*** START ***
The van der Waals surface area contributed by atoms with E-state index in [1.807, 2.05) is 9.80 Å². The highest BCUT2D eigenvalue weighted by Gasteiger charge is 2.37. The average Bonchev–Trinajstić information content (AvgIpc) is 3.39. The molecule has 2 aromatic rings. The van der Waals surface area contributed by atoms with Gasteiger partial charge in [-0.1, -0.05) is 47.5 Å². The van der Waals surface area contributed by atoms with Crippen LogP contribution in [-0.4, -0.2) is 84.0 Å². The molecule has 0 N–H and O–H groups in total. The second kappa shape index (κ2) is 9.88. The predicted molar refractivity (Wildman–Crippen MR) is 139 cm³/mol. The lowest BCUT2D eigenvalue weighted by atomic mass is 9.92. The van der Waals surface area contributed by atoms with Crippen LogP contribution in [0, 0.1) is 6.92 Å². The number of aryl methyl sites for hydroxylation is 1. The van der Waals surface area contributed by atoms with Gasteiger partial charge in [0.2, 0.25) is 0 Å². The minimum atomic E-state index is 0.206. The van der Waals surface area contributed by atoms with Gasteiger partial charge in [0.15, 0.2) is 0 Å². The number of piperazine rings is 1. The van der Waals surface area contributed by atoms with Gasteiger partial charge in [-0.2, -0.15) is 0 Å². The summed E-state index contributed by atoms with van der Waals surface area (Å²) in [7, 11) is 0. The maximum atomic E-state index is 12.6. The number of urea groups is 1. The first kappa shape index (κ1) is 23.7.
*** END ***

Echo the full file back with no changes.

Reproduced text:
The van der Waals surface area contributed by atoms with E-state index in [1.807, 2.05) is 9.80 Å². The highest BCUT2D eigenvalue weighted by Gasteiger charge is 2.37. The average Bonchev–Trinajstić information content (AvgIpc) is 3.39. The molecule has 2 aromatic rings. The van der Waals surface area contributed by atoms with Gasteiger partial charge in [-0.1, -0.05) is 47.5 Å². The van der Waals surface area contributed by atoms with Crippen LogP contribution in [-0.4, -0.2) is 84.0 Å². The molecule has 0 N–H and O–H groups in total. The second kappa shape index (κ2) is 9.88. The predicted molar refractivity (Wildman–Crippen MR) is 139 cm³/mol. The lowest BCUT2D eigenvalue weighted by atomic mass is 9.92. The van der Waals surface area contributed by atoms with Crippen LogP contribution in [0, 0.1) is 6.92 Å². The number of aryl methyl sites for hydroxylation is 1. The van der Waals surface area contributed by atoms with Gasteiger partial charge in [0.2, 0.25) is 0 Å². The minimum atomic E-state index is 0.206. The van der Waals surface area contributed by atoms with Gasteiger partial charge in [0.15, 0.2) is 0 Å². The number of piperazine rings is 1. The van der Waals surface area contributed by atoms with Gasteiger partial charge in [-0.2, -0.15) is 0 Å². The summed E-state index contributed by atoms with van der Waals surface area (Å²) in [7, 11) is 0. The maximum atomic E-state index is 12.6. The number of urea groups is 1. The first kappa shape index (κ1) is 23.7.